Listening to Ponto de Partida
(Starting Point), it's rather hard to believe that André Santos
has been playing jazz for less than 10 years. The young Portuguese guitarist's charming, understated debut album seems like the work of an older musician: one, perhaps, with nothing to prove except for the sheer enjoyment of making music. From the outset, Santos' playing seems allied with the mellow, moodily lyrical guitar style that many associate with well-known players such as Pat Metheny
and Kurt Rosenwinkel
. But Santos' album is not just easy on the ears; it's an engaging and thoughtful listen. It's not solely due to the quality of Santos' playing, or that of his capable and efficient backing band. Santos' compositions are more than just pleasant, and far more than mere blowing vehicles; they're beautifully crafted, with a touch of melancholy. Most belie a strong Brazilian influence while not coming off as "Brazilian music." There's also an eerie, dissonant rawness in Santos' music that creeps into the proceedings in the most unexpected places.
The quietly exultant "Zion" features layered, overdubbed acoustic guitars. The down-tempo, suite-like "Reverso da Medalha" juxtaposes passages of solo acoustic guitar and jazzier ensemble playing with Santos' percussive, effects-free electric out in front. "Siso" is quite a bit darker and a little heavier, with Santos playing the lead on a delicately fuzzed electric followed by a lengthy counter-melody with Ricardo Toscano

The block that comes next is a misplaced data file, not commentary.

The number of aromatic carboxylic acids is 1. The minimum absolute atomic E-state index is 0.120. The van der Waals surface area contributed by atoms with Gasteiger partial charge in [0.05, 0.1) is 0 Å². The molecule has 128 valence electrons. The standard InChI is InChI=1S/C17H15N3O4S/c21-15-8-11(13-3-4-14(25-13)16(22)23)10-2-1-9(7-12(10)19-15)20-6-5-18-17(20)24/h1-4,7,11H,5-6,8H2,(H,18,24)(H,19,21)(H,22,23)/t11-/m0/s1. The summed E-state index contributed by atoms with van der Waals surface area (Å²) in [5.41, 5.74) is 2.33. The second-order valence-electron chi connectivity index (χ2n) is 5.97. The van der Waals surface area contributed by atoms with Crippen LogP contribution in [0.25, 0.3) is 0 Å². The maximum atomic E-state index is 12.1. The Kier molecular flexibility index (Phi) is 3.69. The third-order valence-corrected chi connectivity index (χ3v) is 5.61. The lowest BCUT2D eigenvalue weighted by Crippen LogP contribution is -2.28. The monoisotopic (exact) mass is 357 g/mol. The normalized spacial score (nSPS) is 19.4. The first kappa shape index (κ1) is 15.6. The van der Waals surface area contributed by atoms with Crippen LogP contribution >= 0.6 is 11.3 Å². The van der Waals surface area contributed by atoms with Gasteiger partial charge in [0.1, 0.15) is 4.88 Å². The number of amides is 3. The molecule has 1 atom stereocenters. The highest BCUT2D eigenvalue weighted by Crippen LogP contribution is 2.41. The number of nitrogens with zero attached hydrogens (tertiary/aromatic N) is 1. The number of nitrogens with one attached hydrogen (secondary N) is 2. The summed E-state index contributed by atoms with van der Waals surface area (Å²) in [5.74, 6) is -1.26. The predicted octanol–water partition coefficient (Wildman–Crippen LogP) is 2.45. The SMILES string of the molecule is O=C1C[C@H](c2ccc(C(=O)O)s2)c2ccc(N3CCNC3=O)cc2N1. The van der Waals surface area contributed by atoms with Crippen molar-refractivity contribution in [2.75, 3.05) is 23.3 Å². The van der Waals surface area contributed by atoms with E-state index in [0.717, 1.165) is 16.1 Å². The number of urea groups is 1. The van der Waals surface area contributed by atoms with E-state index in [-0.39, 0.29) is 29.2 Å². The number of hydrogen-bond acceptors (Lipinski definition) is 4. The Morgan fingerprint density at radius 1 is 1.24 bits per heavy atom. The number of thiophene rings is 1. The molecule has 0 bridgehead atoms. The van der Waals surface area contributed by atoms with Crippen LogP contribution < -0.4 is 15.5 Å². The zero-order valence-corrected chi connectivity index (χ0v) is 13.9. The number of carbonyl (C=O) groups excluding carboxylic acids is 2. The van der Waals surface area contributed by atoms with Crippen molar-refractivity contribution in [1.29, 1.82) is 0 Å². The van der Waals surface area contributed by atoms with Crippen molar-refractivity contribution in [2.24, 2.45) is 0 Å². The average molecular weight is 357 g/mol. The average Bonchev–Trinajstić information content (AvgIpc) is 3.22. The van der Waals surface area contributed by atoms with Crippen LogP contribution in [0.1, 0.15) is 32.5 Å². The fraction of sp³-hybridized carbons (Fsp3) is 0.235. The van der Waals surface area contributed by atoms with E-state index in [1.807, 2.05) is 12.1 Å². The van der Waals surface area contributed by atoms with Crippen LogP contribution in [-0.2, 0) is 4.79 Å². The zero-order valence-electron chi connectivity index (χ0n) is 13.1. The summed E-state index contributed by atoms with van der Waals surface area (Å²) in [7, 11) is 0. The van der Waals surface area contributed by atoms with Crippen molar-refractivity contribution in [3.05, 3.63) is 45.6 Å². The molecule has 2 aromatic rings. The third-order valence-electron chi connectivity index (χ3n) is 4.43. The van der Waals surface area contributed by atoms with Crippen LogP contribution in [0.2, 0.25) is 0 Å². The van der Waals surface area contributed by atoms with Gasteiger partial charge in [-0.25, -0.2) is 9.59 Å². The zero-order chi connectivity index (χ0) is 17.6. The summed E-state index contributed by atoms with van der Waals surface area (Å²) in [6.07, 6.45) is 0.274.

's alto saxophone out front. Santos' twisting, aggressive solo, and the overlay of quietly fluttering atonal saxophone at the piece's end, make the listener sit up and take notice. Joao Hasselberg
's stalking bass line on "Qwerty," one of the album's most dynamic pieces, gives Santos and drummer Joao Pereira
plenty of open space to interact before the mood gets more aggressive; Santos' solo here is a real corker. The quartet flirts with rhapsodic, turbulent free jazz á la late 60s / early 70s Keith Jarrett
on "Viagem De Olhos Vendados," and wraps up the album on an aggressive, noir-ish note with the passionate, rocking "Pressagio."
The remaining pieces, particularly "Avo Joao" and the charming "Mutantes," explore various aspects of the connections between Portuguese and Brazilian styles. "Avo Joao," with tenor saxophonist Gianni Gagliardi
is sort of an altered bossa with a pretty, hummable melody. The unbelievably charming "Mutantes" presents Santos in a trio with vocalists Joana Espadinha
and Margarida Campelo
. Again, Santos refers to Brazilian music without enslaving himself to it. Replete with odd and unexpected vocal harmonies and intervals of wordless singing over Santos' vamping acoustic, the tune is a bit reminiscent of Argentinian pop chanteuse Juana Molina
's quirky electroacoustic music.